We normally honour a person’s last wishes without much thought. We will happily play a Frere Brothers song at Muriel’s funeral or scatter Donny’s ashes on the Loyalist Parkway. If the wishes seem a touch irrational, no big deal, as long as they are harmless. Yet, the innocuous sounding last wishes of a recently deceased New Jersey woman raise some difficult questions.
Elaine Fydrych’s obituary stated, “Elaine requests, ‘In lieu of flowers, please do not vote for Hillary Clinton’.’’ Ms Fydrych was not a particularly political person, according to her husband, but grew to dislike Ms Clinton over her handling of the attack on the U.S. compound in Benghazi, Libya.
As a former lawyer, I feel it my obligation to point out right away that Ms Fydrych has little chance of enforcing those wishes from her current position. Nor do I consider that either attending her funeral or pausing to express a pang of sympathy to those who survived her creates a legal duty to her estate to honour her wishes. You’re welcome. The bill is in the mail.
This request does put you right on the spot, if you’re one of those Americans who knew Ms Fydrych and wants to honour her memory, but who is also a fervent Clinton supporter. “All right, all right, Hillary: you can go and make history and be president. Just leave me alone.” Even if you weren’t going to support Ms Clinton, the attempt to link honouring a deceased person by forfeiting your civic duty to make your own mind up and vote it accordingly, has a bit of a smell to it.
It’s one thing to appeal to the mind, to lay out your own reasons for denying Ms Clinton your support. It’s another thing to trade on an appeal to the conscience to give the impression that a person won’t have cared about you if he or she decides to support Ms. Clinton. It’s a little bit like saying, “If you want to my permission for you to marry my daughter, sonny boy, you’d better first buy ten tickets from me for this 50/50 draw.”
You might also wonder about just how productive Ms. Fydrych’s appeal will be. For every person who says to himself, “Ah, well if that’s what Elaine wanted; as her dying wish, it must be the right thing to do.” There is another person muttering, “That darned Elaine Fydrych and her last wishes, always trying to have the last word; I’ll make my own mind up thank you very much. In fact, now I think about it, I might just vote for Hillary to show her I’m in charge of my own mind.”
What happens if circumstances change? What if an orange wave swamps the US and Donald Trump’s hair, with, unfortunately, mouth and body attached, becomes the other name on the presidential ballot? What if Ms. Clinton plunges into a raging Hudson River and rescues a puppy from certain death? Can you say with any certainty that your friend Ms. Fydrych would not have changed her mind even in these circumstances, particularly because she was always one for giving people a second chance?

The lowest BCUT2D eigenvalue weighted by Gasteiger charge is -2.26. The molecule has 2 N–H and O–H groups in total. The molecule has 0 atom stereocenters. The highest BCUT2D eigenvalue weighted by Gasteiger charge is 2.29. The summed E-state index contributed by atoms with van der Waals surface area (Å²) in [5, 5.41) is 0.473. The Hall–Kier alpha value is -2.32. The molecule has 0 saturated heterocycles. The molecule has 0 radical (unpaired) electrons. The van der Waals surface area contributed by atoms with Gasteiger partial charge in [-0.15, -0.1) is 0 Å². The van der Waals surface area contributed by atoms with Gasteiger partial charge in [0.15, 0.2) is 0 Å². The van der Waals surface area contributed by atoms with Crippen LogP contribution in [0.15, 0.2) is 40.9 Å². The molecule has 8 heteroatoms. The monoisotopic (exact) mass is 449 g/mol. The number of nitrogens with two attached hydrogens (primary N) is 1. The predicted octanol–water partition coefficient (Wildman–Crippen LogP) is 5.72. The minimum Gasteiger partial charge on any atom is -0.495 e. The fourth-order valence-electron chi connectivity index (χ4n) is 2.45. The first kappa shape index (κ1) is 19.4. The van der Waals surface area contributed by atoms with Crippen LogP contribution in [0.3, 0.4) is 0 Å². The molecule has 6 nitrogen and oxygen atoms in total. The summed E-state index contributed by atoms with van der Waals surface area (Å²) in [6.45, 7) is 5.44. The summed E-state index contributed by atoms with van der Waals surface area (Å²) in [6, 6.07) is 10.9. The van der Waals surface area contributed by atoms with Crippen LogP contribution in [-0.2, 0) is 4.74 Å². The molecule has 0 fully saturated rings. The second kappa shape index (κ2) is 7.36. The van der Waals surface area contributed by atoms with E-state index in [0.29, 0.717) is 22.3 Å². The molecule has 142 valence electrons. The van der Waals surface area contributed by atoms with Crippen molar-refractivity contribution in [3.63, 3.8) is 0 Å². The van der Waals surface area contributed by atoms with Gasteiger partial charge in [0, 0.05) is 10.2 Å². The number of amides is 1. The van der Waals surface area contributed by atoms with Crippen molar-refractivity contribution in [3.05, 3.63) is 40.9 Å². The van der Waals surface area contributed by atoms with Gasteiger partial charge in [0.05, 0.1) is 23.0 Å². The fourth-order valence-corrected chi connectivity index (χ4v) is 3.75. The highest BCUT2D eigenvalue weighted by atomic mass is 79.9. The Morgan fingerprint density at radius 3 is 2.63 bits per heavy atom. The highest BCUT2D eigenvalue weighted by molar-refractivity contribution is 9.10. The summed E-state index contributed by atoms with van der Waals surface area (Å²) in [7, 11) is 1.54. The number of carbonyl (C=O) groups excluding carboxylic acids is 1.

If this practice, of using last wishes as an advantage, begins to catch on, you can imagine the scenarios. Would you be surprised to see a death notice stating “Muriel requests that everyone forget about the Frere Brothers and go home and listen to the Monkees’ first album for three hours straight, because they really were a better band than people give them credit for”? That would be pricing loyalty at three hours of wasted time.
Then there’s this last wish? “Donny’s last wishes were that you not bother about that Loyalist Parkway stuff, but you go and cash in your retirement savings to bet on the Toronto Maple Leafs to win the 2016 Stanley Cup. Go Leafs Go?” That would be a loyalty test putting boosterism ahead of common sense, at significant and likely disastrous personal cost.
Perhaps, if a trend develops, last wishes can acquire a market value. Will Betty’s obituary read that she wishes people to go out and “try new cherry mint flavour Juicy Fruit Gum: the taste is going to move ya”? Don’t bet that it won’t happen: consider what advertising did to the ‘people’s’ Internet.
All of which gets me thinking about my own last wishes. How about “As well as flowers, David requests that you not seek to ascertain what his last wishes were.” At least with flowers, I’d have a better chance of passing the smell test.
Some readers seem intent on nullifying the authority of David Simmonds. The critics are so intense; Simmonds is cast as more scoundrel than scamp. He is, in fact, a Canadian writer of much wit and wisdom. Simmonds writes strong prose, not infrequently laced with savage humour. He dissects, in a cheeky way, what some think sacrosanct. His wit refuses to allow the absurdities of life to move along, nicely, without comment. What Simmonds writes frightens some readers. He doesn't court the ineffectual. Those he scares off are the same ones that will not understand his writing. Satire is not for sissies. The wit of David Simmonds skewers societal vanities, the self-important and their follies as well as the madness of tyrants. He never targets the outcasts or the marginalised; when he goes for a jugular, its blood is blue. David Simmonds, by nurture, is a lawyer. By nature, he is a perceptive writer, with a gimlet eye, a superb folk singer, lyricist and composer. He believes quirkiness is universal; this is his focus and the base of his creativity. "If my humour hurts," says Simmonds,"it's after the stiletto comes out." He's an urban satirist on par with Mike Barnacle, the late Jimmy Breslin and Mike Rokyo and, increasingly, Dorothy Parker. He writes from and often about the village of Wellington, Ontario. Simmonds also writes for the Wellington "Times," in Wellington, Ontario.
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